All of this brings to mind a book I read several years ago, One Minute for Yourself by Spencer Johnson. Finding small ways to take care of ourselves daily enables us to manage and reduce stress, to care for others without becoming depleted, and to experience more meaning and joy in daily life, even during difficult times. It's a short read; I may have to revisit it.

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Truth, Pain, and Freedom in Christ

Truth Pain and Freedom in ChristA sermon preached at Lutheran Church of the Atonement, Florissant, Missouri, for the 500th anniversary of the Reformation, October 29, 2017, on John 8:31-36 and Romans 3:19-28. This is my farewell sermon before moving from St. Louis to Frisco, Texas.

We’ve all heard that “the truth hurts.” If you google this phrase, you will find hundreds of "the truth hurts" pages on Pinterest.

You will know the truth and the truth will make you free. Jesus's words, yes—but he doesn’t mention that the truth will hurt. He seems to skip the part about pain being involved in those moments between "knowing the truth" and "being free."

Our unwillingness to feel the pain of facing our truths is one of the biggest reasons that we are not set free in so many ways. Jesus is not talking about propositional truth—statements and doctrines of fact that we simply accept—but rather he is talking about the truth of who we are, the truth of who God is, the truth of our relationship with God in Christ Jesus, and the truth of how we live out that relationship in this world.

Psychologists write entire books about what they call defense mechanisms—all the ways in which we can try to avoid the pain encountered when confronting the truth of who we are:

• We repress what disturbs us. 
• We project what we don’t like about ourselves onto others, and then criticize them.
• We rationalize our errors. 
• We regress into childish behaviors and thought patterns. (We can look forward to this dynamic as the holiday season approaches, when the whole family gets together and we feel like we’re eight years old again!)

And let's not forget denial, the way we just reject a reality in front of us until we’re ready to deal with the pain that comes with facing it. (When someone I love seems stuck in denial, I like to sidle up to them, smile, and say, “You know ‘denial’ is not just a river in Egypt!”)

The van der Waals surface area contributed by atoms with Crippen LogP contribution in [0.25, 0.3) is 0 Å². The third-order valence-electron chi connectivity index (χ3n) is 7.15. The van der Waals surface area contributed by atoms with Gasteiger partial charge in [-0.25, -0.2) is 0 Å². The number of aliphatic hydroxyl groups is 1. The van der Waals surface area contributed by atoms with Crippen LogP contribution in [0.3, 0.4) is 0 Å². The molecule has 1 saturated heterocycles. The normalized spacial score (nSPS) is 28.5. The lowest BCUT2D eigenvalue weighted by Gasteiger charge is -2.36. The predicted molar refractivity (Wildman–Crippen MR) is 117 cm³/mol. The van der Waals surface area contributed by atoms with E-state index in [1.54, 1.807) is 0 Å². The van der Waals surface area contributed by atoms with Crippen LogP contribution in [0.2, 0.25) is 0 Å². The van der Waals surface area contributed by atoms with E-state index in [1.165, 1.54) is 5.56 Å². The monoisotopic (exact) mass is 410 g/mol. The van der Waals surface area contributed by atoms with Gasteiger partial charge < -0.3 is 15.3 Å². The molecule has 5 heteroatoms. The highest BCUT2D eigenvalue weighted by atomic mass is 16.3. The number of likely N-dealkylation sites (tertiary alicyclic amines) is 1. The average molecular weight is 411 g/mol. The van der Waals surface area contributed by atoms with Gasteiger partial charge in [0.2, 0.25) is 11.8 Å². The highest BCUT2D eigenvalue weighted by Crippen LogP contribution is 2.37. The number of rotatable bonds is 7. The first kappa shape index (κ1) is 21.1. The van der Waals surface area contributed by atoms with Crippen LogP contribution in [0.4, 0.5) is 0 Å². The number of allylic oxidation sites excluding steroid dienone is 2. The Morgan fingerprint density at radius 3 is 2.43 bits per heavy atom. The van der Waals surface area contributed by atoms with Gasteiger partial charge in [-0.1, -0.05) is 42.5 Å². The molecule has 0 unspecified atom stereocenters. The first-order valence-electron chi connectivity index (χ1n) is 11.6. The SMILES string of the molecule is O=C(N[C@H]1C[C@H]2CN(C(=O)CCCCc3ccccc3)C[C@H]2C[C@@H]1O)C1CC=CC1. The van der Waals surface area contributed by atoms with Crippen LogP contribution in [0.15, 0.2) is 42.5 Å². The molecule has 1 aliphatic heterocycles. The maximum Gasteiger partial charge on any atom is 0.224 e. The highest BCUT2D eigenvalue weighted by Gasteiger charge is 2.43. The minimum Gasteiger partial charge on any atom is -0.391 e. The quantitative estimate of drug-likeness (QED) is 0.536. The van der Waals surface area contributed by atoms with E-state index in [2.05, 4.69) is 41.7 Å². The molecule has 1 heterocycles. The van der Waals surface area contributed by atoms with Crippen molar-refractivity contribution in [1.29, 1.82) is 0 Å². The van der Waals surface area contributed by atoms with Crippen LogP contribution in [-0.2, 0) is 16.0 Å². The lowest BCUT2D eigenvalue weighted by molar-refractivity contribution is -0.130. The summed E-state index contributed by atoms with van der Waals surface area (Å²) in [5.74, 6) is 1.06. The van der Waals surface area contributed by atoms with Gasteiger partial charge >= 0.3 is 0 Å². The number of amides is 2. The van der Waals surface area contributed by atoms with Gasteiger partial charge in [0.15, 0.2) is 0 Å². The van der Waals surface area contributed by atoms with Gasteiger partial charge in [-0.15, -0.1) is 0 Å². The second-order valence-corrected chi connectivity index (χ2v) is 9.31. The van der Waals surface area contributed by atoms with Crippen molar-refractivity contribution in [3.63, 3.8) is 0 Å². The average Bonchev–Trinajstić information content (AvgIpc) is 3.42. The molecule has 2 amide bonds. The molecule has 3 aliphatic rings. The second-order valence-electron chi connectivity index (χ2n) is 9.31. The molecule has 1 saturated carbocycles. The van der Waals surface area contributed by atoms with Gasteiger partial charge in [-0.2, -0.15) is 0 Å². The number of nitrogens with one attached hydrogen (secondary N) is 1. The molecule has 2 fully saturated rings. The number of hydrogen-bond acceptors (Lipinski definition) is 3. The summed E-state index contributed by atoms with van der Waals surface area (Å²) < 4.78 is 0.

While in seminary, I dated a fellow student. We looked like such a good match on the surface, and I knew my parents would approve, so gosh darnit, I would make this relationship work! To this day, he’s still a great guy and he's become a great pastor. But the truth was, our personalities, needs, and ways of expressing ourselves back then were not all that compatible. I didn’t want to deal with the pain of that truth. I didn’t want to experience the pain of being alone. I certainly didn't want to feel the pain of admitting that, no matter how many ways I had tried, I couldn’t be my true self in that relationship. The truth hurt, and so for nearly two years, I repressed, rationalized, and denied my way into trying harder, over and over again.

While learning about the 12-Step program, I visited an open Alcoholics Anonymous meeting. The speaker that day was talking about Step 1, and I'll never forget his message. “We admitted we were powerless over alcohol, and our lives had become unmanageable,” he said. He went on to explain that the problem is that we think that just by trying harder, we can kick addiction or end a painful situation. But no matter how much we try, we fail and repeat the cycle—over and over again. Talk about pain. Maybe the pain of facing truth isn’t so bad after all. “The truth is,” he continued, “Step 1 happens not when we try harder, but when we admit that we cannot do this on our own at all!” Now, that’s a painful truth: We really are powerless, and left to our own devices, our lives are a mess. But the moment we accept this is also the very moment when we are ready to receive help from God. That’s when freedom happens!

And that’s what happened to me, in this relationship that I was trying so hard to make work. When I admitted that on my own I couldn’t fix or change it, that I needed God’s help, I was finally facing the truth—a truth that unleashed all of the pain of a broken relationship, the pain of being alone, the pain of knowing my own limitations.